When his contract expires in 2015, it’s becoming obvious Jon Stewart needs to leave Comedy Central.
That’s not to say the immensely-talented 50-year-old should leave the entertainment industry. After all, he’s not getting paid $25-$30 million per year for nothing. It just seems that Stewart—fresh off his first directing stint over the summer—is mailing Daily Show after Daily Show in. Repetition now rules the day, as a once-successful formula has become more predictable than an episode of Hannity.
So where is this critique coming from? I once wrote that there’s Bill O’Reilly and Jon Stewart in one stratosphere—in terms of a consistent ability to deliver at a high level—and then there’s everyone else. The numbers back that up. But since Stewart’s return in early September, which wasn’t exactly big news after John Oliver perfectly illustrated that The Daily Show is more about its writers than its host, the show is now simply going through the motions.
You know the drill: Seals in the audience whoop it up in the open, Stewart jumps into big news of the day, bashes Fox News, bashes CNN, does everything humanly possible to avoid remotely offending MSNBC, bashes Republicans, does everything humanly possible to avoid remotely offending Democrats, and the rest is YouTube history.
That’s not to say that Stewart shouldn’t take Fox or CNN or the GOP to task when they screw up or say or do something insane. Of course not. It’s all fair game…always has been since the show premiered back in 1996.
But what always separated The Daily Show from anything else on television is a willingness to take everyone and anyone to task. To serve as an equal-opportunity offender. To not pick a side. Conservatives reading this are about to (if they haven’t already) go to the comments section to scream that the program has always been a one-way trip down Liberal Lane. And while it’s hard to argue that the show isn’t left-leaning, The Daily Show used to always call out, say, MSNBC, when warranted. No network was safe, thereby making it unpredictable Must-See-TV.
But since Stewart’s return, the show has been singing the same tune night after night. Does Fox or CNN somewhat deserve some of what it’s been getting every night? Of course…being on the air with fresh content 18-19 hours a day is going to lead to controversial and/or stupid statements, oftentimes not ones based in logic (and when the ability to twist or shorten a sound bite to fit a narrative is there for comedic effect, all the better). But if you’re telling me that MSNBC hasn’t had its own share of unintentional comedy recently, you’re either a blind ideolog or haven’t been paying attention.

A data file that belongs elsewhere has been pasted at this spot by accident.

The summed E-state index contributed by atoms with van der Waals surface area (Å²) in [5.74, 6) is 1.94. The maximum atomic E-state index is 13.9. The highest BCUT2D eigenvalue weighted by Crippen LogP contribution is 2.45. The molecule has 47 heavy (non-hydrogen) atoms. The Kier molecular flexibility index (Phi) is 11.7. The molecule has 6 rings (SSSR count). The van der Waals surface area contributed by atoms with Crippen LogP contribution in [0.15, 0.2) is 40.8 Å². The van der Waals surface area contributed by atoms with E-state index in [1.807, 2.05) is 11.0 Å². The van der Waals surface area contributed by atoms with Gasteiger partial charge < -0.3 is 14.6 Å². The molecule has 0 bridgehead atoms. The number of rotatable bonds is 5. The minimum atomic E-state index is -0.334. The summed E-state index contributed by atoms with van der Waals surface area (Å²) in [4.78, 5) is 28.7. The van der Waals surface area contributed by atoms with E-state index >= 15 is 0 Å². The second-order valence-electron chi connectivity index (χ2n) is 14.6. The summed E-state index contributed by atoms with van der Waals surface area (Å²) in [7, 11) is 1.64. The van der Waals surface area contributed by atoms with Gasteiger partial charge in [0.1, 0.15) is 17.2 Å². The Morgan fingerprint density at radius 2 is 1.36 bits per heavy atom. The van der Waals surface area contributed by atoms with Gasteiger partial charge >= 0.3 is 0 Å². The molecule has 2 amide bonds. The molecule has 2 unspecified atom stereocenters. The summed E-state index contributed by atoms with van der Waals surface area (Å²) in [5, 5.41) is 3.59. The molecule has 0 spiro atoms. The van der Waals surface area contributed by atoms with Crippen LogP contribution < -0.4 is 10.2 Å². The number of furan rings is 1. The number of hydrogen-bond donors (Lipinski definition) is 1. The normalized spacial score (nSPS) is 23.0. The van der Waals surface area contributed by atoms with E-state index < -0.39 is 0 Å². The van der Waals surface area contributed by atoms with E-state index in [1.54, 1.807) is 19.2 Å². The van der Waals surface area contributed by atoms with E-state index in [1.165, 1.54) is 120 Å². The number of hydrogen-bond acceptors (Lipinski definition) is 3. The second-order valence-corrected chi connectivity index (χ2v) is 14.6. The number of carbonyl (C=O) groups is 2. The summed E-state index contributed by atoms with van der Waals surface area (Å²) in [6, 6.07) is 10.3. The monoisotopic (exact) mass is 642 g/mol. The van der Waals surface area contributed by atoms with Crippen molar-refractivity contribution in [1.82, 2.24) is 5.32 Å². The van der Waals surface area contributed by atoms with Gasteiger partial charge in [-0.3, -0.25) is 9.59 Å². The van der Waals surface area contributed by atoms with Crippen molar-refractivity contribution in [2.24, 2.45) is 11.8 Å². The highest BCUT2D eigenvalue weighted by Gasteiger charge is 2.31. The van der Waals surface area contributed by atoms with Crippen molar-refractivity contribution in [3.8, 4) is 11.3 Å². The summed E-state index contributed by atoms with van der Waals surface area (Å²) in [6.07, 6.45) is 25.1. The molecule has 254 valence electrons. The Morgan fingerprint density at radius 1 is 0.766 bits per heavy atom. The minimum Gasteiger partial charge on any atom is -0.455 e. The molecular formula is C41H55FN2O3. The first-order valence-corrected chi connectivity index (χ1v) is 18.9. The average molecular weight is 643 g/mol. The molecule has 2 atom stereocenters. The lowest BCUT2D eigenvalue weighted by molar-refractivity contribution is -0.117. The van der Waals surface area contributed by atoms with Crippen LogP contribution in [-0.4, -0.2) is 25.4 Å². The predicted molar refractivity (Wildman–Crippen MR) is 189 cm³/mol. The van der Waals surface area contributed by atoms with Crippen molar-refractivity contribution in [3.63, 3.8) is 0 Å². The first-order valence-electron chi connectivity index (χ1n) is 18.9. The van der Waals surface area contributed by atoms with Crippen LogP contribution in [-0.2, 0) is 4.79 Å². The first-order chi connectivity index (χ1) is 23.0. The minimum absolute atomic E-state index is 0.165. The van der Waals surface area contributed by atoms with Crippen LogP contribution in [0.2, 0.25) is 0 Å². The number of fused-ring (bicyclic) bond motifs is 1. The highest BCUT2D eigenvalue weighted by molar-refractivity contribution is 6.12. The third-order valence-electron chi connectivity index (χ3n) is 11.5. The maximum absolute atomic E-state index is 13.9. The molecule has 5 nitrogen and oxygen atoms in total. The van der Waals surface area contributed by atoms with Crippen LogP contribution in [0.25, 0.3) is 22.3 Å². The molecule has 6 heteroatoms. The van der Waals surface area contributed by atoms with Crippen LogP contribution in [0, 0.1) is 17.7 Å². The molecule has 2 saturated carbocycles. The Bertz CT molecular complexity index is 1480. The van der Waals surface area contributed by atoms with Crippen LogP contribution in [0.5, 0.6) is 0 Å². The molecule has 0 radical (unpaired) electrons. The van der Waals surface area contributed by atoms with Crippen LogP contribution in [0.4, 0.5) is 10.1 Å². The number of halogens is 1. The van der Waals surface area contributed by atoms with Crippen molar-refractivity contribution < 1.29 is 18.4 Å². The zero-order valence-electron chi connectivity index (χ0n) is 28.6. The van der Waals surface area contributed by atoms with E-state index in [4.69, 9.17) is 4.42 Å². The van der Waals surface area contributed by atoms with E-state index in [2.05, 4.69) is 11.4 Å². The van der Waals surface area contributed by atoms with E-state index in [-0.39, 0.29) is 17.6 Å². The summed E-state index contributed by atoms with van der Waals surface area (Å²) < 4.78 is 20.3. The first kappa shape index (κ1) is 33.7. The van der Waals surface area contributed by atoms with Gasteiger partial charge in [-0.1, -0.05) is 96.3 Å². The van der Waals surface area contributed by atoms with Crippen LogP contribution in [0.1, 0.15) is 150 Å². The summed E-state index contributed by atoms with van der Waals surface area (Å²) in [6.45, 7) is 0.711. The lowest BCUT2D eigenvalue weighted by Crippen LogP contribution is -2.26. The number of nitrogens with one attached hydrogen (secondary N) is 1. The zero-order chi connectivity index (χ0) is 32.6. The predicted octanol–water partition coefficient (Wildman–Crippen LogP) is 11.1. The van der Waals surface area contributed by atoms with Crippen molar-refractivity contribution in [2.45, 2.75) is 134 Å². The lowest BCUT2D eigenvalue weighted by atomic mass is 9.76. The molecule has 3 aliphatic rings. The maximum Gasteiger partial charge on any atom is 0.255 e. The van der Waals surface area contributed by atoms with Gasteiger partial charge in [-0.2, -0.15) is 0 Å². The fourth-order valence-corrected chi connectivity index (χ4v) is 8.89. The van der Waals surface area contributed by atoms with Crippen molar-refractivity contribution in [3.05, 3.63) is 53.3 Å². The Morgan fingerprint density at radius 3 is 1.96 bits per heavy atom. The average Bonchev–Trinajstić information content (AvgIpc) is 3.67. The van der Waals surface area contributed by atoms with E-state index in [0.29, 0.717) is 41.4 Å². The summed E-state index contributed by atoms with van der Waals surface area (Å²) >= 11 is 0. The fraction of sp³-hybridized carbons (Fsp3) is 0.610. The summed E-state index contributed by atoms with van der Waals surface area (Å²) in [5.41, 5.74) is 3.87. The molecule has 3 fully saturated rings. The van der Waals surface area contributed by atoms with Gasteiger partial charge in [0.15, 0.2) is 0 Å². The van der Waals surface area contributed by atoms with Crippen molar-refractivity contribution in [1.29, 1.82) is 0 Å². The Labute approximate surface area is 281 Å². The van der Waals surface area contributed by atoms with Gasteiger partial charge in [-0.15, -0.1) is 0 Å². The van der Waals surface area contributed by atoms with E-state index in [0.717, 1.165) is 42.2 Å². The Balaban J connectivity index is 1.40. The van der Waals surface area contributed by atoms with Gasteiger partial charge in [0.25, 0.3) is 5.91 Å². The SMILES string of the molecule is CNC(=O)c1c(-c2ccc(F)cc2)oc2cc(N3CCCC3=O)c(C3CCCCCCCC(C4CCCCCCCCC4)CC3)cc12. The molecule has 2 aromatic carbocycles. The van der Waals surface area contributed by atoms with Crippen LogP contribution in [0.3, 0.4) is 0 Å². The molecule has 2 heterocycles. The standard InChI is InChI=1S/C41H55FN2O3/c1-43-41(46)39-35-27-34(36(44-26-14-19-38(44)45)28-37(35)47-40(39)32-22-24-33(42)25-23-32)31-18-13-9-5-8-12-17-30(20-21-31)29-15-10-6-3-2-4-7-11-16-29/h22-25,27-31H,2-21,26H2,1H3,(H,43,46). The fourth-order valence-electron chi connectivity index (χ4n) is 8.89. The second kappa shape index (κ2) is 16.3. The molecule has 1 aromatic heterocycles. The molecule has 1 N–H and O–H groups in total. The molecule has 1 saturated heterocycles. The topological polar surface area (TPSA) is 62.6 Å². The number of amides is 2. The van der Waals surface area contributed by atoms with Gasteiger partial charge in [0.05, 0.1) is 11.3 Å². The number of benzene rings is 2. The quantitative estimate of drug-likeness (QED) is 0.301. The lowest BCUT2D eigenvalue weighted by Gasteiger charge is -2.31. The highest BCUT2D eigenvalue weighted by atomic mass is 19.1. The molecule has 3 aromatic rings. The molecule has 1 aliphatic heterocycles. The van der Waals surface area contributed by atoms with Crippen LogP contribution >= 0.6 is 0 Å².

Ed Schultz blames Fox News for claiming Fox is responsible for the Obamacare “glitches” narrative when the President himself and an MSNBC reporter (unsuccessfully trying to log on to healthcare.gov) acknowledged that glitches existed. Touré makes a huge gaffe in attempting to show where Kenya is on a map, and spectacularly fails. Alec Baldwin attacks Joe Scarborough before his show even launches, only to later delete the tweet (because, you know, nobody will notice that). All of these moments have been widely reported in the media world, but just couldn’t quite pass the Stewart comedy gold standard.
Of course, could you imagine the faux outrage (laced with the usual bleeped f-bombs) if Wolf Blitzer got, say, Syria wrong on a map? How about if Fox claimed that MSNBC was responsible for something it couldn’t possibly be associated with? Or what if George Will—new to Fox—decided to slam Steve Doocy on Twitter? Mr. Stewart would break into Tosh 2.0 just to provide a Special Report.
It’s also interesting that Jon thinks of Fox as a “sh*teating” network and “bullsh*t mountain,” while calling out CNN for “breathless wrongness” and dubbing them “The Lost Channel of Atlanta”. But oddly (OK, intentionally) he can’t seem to find anything wrong lately with the third channel in the cable news race. It’s even more fascinating to see Stewart allow O’Reilly on his program, considering how little he thinks of the network. Stewart likes to portray himself as the conqueror of Fox, but doesn’t exactly let his actions back up the bluster…particularly when the opportunity to expand his brand and score easy ratings via O’Reilly are on the table.
Ultimately, the best move for Stewart in 2015 is to sign with MSNBC if they’re smart enough to pay him whatever he wants. A good portion of their programming is geared toward bashing the competition in Fox and CNN–all while protecting Democrats at all costs–so he’ll obviously feel right at home.
At age 52 in two years, perhaps the comic—who also happens to be the most effective political pundit in cable history—will want to try something different.
Take on a new challenge.
Because 16 years at Comedy Central might finally be enough…
In the meantime, get used to what The Daily Show is serving up on a nightly basis.
When the meal consists of the same course, it doesn’t take long to get used to at all.
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